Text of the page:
There’s nothing like a good blue run to warm up your ski legs, build your confidence or just cruise along and enjoy the scenery. We’ve rounded up our pick of the best blues across Europe and North America.
First up, what is a blue run?
Blue runs are the next step up from greens, where you’ll learn the absolute basics. They’re steeper, with a max gradient of around 25% in Europe or 25-40% in North America. If you’re an intermediate who can make turns and stop properly – or even if you’re an expert who just wants to take it easy for a bit – these are the runs for you.
Our top 10
Tunnel, La Plagne, France
A popular pick with plenty of space to wind around others and go at your own pace. The highlight is the Tunnel des Inversens halfway down – a 136m long passage cut right through the mountain, with dancing lights and sound effects to cheer you on your way. Make sure you stop on the other side to take in the panoramic views of the Paradiski area, before you swoosh down to the end of the run.
Jausern, Saalbach, Austria
Test your stamina on one of the longest blue runs in the Skicircus area. This 7km slopes starts at the top of the Schattberg X-press gondola, up at 2,020m high, and goes all the way down to Vorderglemm village. It’s not too steep, so it’s a good one for intermediate families skiing together.
The Front Side area, Lake Louise, Canada
Take in some of the best views in Alberta as you slide off the Top of the World Express chairlift. South-facing and sunny, the Front Side area is a 1,200-acre playground. You can skip between interlinked blues all the way down, surrounded by beautiful sights – the Victoria Glacier, frozen Lake Louise, the grand Fairmont Chateau hotel and a sea of mountain peaks as far as the eye can see.
L’Aiguille Percée, Tignes, France
A gentle run with non-stop photo moments along the way. Start with a snap of the famous L’Aiguille Percée, the eye-of-the-needle rock that dominates the Espace Killy skyline at 2,800m. Then set off for a 5km ride that gives you peak-to-peak views, before ducking into the treeline and finishing out by the dam in Tignes-les-Brévières.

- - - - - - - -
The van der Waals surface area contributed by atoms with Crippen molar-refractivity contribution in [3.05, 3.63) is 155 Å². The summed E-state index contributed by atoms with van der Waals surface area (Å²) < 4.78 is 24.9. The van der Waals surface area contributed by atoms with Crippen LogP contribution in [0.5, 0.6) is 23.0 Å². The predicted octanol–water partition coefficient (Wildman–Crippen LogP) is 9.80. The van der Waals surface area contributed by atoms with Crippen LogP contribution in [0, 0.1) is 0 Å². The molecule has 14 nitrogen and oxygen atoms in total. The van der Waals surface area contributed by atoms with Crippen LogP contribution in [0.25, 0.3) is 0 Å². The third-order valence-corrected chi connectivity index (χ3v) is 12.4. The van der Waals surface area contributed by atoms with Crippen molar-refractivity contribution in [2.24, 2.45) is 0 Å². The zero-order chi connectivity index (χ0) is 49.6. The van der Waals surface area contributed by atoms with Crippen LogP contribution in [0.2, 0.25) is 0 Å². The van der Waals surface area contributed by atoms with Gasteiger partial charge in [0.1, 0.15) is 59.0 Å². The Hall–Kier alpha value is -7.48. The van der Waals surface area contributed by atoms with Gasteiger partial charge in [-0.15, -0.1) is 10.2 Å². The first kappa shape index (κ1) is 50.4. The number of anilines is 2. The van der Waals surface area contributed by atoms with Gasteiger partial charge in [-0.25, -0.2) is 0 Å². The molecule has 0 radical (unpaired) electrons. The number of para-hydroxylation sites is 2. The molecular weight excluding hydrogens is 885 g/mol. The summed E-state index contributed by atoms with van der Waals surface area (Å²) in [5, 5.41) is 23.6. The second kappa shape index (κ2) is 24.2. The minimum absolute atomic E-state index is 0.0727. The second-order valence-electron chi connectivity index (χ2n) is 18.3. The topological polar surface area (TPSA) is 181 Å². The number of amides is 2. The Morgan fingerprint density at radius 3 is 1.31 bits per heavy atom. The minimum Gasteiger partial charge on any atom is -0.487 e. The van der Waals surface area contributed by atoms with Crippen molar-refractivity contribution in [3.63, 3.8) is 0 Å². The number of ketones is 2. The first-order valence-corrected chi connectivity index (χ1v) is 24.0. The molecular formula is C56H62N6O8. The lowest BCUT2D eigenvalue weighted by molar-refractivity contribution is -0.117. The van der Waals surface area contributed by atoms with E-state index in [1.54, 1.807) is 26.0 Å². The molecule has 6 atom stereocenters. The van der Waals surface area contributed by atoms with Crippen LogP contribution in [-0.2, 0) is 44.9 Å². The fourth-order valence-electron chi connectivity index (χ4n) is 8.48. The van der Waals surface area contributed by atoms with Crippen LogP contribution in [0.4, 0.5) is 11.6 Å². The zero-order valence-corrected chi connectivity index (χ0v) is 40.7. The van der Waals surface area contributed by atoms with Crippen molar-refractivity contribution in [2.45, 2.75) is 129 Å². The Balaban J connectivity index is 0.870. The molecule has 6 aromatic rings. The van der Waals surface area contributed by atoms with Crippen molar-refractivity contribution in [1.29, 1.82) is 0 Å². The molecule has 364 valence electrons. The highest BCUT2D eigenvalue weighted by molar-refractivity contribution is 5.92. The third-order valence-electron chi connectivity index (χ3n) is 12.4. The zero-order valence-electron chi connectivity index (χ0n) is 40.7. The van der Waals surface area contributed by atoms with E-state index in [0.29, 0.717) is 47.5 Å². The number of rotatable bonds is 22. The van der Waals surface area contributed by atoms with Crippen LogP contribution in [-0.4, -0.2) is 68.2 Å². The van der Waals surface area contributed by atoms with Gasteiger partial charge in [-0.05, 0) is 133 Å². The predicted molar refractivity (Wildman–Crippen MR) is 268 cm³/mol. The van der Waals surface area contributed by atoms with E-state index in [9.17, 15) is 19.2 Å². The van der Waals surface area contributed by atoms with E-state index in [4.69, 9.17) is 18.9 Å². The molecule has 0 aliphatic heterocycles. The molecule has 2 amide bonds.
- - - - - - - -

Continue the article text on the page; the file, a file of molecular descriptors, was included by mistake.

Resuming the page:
Kapall blues, St Anton, Austria
Practise your technique on linked blues from the top of the Kapall peak. The higher you go, the more challenging the runs – and the views are pretty impressive too. The lower blues are sheltered by the trees, ideal for days when the weather and visibility aren’t great.
Les Cascades, Flaine, France
This one’s a natural beauty from top to bottom. It’s the longest blue in France, stretching 14km from the summit down to the village of Sixt. Take the gondola to the peak in Flaine and head down the only run that goes over the back of the mountain. It dips into the trees, along the edge of the nature reserve – look out for mountain goats – and past the falls it’s named after (‘cascades’ means ‘waterfalls’ in French).
Blue 4, Saas Fee, Switzerland
Lots of the runs in Saas Fee are relatively tame, and the connected blues between Felskinn and Morenia are a good step up from the greens. Pick your path as you follow the winding route, and then jump on the gondola to head back to the top. Or if you’re feeling confident, carry on down Red 6 to the village.
Jandri, Les Deux Alpes, France
Twenty years to plan and two years to build – the Jandri runs were a major milestone for Les Deux Alpes when the last one opened in 2015. You can now ski from the glacier to the resort on 10km of linked slopes, descending 2,000 vertical metres overall. Reckon you could do it all without stopping?
Four o’Clock, Breckenridge, USA
You know that feeling at the end of a long, satisfying day? That’s the four o’clock feeling. Aim to get the last lift up and do Breckenridge’s longest run when it’s pretty much empty. Take its 5.6km at speed or just relax and go with the flow. Either way, you’ll end the day on a high.
Looking to take a step up from greens or find a new favourite fun run? Start planning your next trip and cruise the blues this winter.